Unlimited paid time off policies are common for companies who want to attract top talent. It’s a steadily growing trend in the UK, with a 20% increase in jobs offering unlimited PTO between 2017 and 2018.

That said, offering unlimited paid time off can actually have adverse effects; employees can feel more anxiety about taking time off since there’s no set limit, and can actually end up taking fewer holidays.

This may sound great for productivity, but it can diminish employee morale and motivation very quickly, which will only decrease productivity in the long run.

To bypass those issues, some companies will implement a mandatory minimum number of days employees must take off, along with unlimited PTO. This provides employees with the guidelines they need and desire, while still providing the freedom to confidently request additional time off.

How Employees And Companies Benefit From PTO

For employees, the major advantage of receiving paid time off is pretty cut and dry: Their work pays them, even when they’re not working. But really, it’s so much more than that — and their employers reap the benefits, too.

Improved Mental And Physical HealthWhen an employee says their job is killing them, they may not be completely overreacting. Long work hours can increase an employee’s mortality by 20% due to the mental, emotional, and physical stress they experience. Never underestimate the power of an afternoon away from the desk or an extra-long weekend. On the international stage, UK employees have slightly worse health and well-being at work than the average employee. But when they’re given paid time off, they have more time to explore their creative hobbies, stay active, and socialize, all of which can improve their quality of life and positively impact the work they do in the office.
Increased Employee RetentionAccording to LinkedIn’s 2020 Global Talent Trends Report, companies rated highly on benefits and compensation saw 56% lower attrition, and those with flexible work arrangements saw 137% higher headcount growth. Offering a PTO policy can easily fit into both of those categories, and is a clear long-term benefit for employees.
Better Productivity And PerformanceEven just one week of vacation per year can have a drastic impact on how an employee views their job, leadership team, and company overall. In a survey by O.C. Tanner, 70% of employees that regularly take a week of vacation (or more) are highly motivated to contribute to their company’s success, whereas only 55% of employees that don’t take vacation feel that same motivation. PTO can be used as a way to recognize and reward an employee’s hard work or dedication to the company. And recognition goes a long way — companies with integrated recognition strategies are four times more likely to have engaged employeess , twice as likely to have increased their revenue over the last year, and 44% less likely to have burnt-out employees.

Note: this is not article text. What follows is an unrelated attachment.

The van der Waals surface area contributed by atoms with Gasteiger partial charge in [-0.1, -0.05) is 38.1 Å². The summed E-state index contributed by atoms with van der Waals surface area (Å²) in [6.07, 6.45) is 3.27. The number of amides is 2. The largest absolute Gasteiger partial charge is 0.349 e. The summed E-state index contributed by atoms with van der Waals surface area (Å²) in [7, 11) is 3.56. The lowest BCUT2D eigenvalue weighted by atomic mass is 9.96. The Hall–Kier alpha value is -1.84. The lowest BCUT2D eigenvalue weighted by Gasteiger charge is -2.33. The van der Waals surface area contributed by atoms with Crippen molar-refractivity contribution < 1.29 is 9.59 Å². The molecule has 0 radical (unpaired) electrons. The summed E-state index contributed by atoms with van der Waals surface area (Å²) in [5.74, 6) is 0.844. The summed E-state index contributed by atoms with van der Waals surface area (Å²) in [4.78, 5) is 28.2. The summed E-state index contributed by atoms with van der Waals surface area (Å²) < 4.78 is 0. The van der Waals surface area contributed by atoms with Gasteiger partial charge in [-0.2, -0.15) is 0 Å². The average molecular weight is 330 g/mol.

How Do You Define A PTO Policy?

Now that we’ve covered the basics and importance of a PTO policy, let’s dive into how you can define your own:

diagram to defining a PTO policy

Take a Tailored Approach

Customising an employee’s PTO policy is often the best approach, as you can tailor it to their employment type (full-time, part-time, shift worker, etc.) as well as their seniority in the company. The PTO policy for each employee should answer the following questions:

  • How much paid time off can the employee take per year?

  • How many work hours per week is their PTO based on?

  • How will additional hours/overtime worked by the employee impact their PTO?

  • What are the company’s policies for maternity leave, paternity leave, sick leave, compassionate leave, and bereavement leave?

  • Will you implement PTO rollover or a PTO bank? If so, how will it be calculated?

  • Is there a limit to how much PTO can carry over to the next year?

  • What is the minimum PTO required per year (1 hour, half a day, 1 day, etc.)?

  • What is the company’s stance on emergency circumstances and paid (or unpaid) time off?

  • Will they be compensated for their unused PTO if they get let go or laid off?

  • How may their policy change in the future?

Your PTO policy should also cover the more practical elements of how, where, and when employees can request time off:

  • How do employees submit their requests? (via email, HR software, calendar requests, etc.)

  • Will their requests require manager/supervisor approval? If so, who is responsible for that approval?

  • How far in advance do they need to submit their requests?

Be Clear About PTO

In a 2019 Vitality survey, 28% of employees didn’t take time off because they didn’t think their mental health concern was a valid reason, and 22% said the same about their physical health concern.

When employees don’t know what is deemed a “valid” reason for taking time off, they’ll typically avoid it, and their issues (or even resentment towards the company) will only grow.

Formalise & Distribute Your PTO Policy

Once you’ve established your company’s PTO policy, immediately add it into your employee onboarding and training documents so it becomes a seamless part of your process. (Psst: If you’re still doing this by hand, we have to tell you — there’s a better, easier way to manage your HR processes.)

Review the policy with the necessary team members so everyone delivers consistent information to employees when questions arise.

If the PTO policy is new, or newly updated, share it with employees — and be open to their feedback. Your policy may change over time as the company and employees’ needs change, adding on to what works and improving what doesn’t.

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Documents Templates in HR Software